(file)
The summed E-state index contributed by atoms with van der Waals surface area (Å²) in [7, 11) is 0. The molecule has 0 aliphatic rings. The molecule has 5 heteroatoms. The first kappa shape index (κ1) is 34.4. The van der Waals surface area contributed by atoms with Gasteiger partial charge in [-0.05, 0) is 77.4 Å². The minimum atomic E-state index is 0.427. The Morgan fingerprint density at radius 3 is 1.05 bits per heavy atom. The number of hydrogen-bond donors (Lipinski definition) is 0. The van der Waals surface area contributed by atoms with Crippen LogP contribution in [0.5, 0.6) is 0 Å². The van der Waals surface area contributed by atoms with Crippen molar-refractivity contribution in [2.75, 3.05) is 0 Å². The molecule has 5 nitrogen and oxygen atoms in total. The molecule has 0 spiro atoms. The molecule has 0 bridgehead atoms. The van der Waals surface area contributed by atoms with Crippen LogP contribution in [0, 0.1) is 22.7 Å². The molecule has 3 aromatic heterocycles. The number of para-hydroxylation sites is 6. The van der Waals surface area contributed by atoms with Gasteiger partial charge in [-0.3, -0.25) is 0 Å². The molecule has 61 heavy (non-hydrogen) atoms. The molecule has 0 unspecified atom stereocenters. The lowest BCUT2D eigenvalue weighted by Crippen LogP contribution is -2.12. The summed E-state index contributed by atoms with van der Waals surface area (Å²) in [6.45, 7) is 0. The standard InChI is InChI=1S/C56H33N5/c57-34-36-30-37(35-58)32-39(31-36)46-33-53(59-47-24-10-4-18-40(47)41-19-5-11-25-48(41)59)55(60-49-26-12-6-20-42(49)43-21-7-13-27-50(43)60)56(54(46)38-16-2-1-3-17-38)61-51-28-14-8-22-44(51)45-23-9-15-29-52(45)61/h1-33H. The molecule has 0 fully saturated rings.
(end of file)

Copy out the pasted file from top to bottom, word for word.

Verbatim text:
The summed E-state index contributed by atoms with van der Waals surface area (Å²) in [7, 11) is 0. The molecule has 0 aliphatic rings. The molecule has 5 heteroatoms. The first kappa shape index (κ1) is 34.4. The van der Waals surface area contributed by atoms with Gasteiger partial charge in [-0.05, 0) is 77.4 Å². The minimum atomic E-state index is 0.427. The Morgan fingerprint density at radius 3 is 1.05 bits per heavy atom. The number of hydrogen-bond donors (Lipinski definition) is 0. The van der Waals surface area contributed by atoms with Crippen LogP contribution in [0.5, 0.6) is 0 Å². The van der Waals surface area contributed by atoms with Crippen molar-refractivity contribution in [2.75, 3.05) is 0 Å². The molecule has 5 nitrogen and oxygen atoms in total. The molecule has 0 spiro atoms. The molecule has 0 bridgehead atoms. The van der Waals surface area contributed by atoms with Crippen LogP contribution in [0, 0.1) is 22.7 Å². The molecule has 3 aromatic heterocycles. The number of para-hydroxylation sites is 6. The van der Waals surface area contributed by atoms with Gasteiger partial charge in [-0.3, -0.25) is 0 Å². The molecule has 61 heavy (non-hydrogen) atoms. The molecule has 0 unspecified atom stereocenters. The lowest BCUT2D eigenvalue weighted by Crippen LogP contribution is -2.12. The summed E-state index contributed by atoms with van der Waals surface area (Å²) in [6.45, 7) is 0. The standard InChI is InChI=1S/C56H33N5/c57-34-36-30-37(35-58)32-39(31-36)46-33-53(59-47-24-10-4-18-40(47)41-19-5-11-25-48(41)59)55(60-49-26-12-6-20-42(49)43-21-7-13-27-50(43)60)56(54(46)38-16-2-1-3-17-38)61-51-28-14-8-22-44(51)45-23-9-15-29-52(45)61/h1-33H. The molecule has 0 fully saturated rings.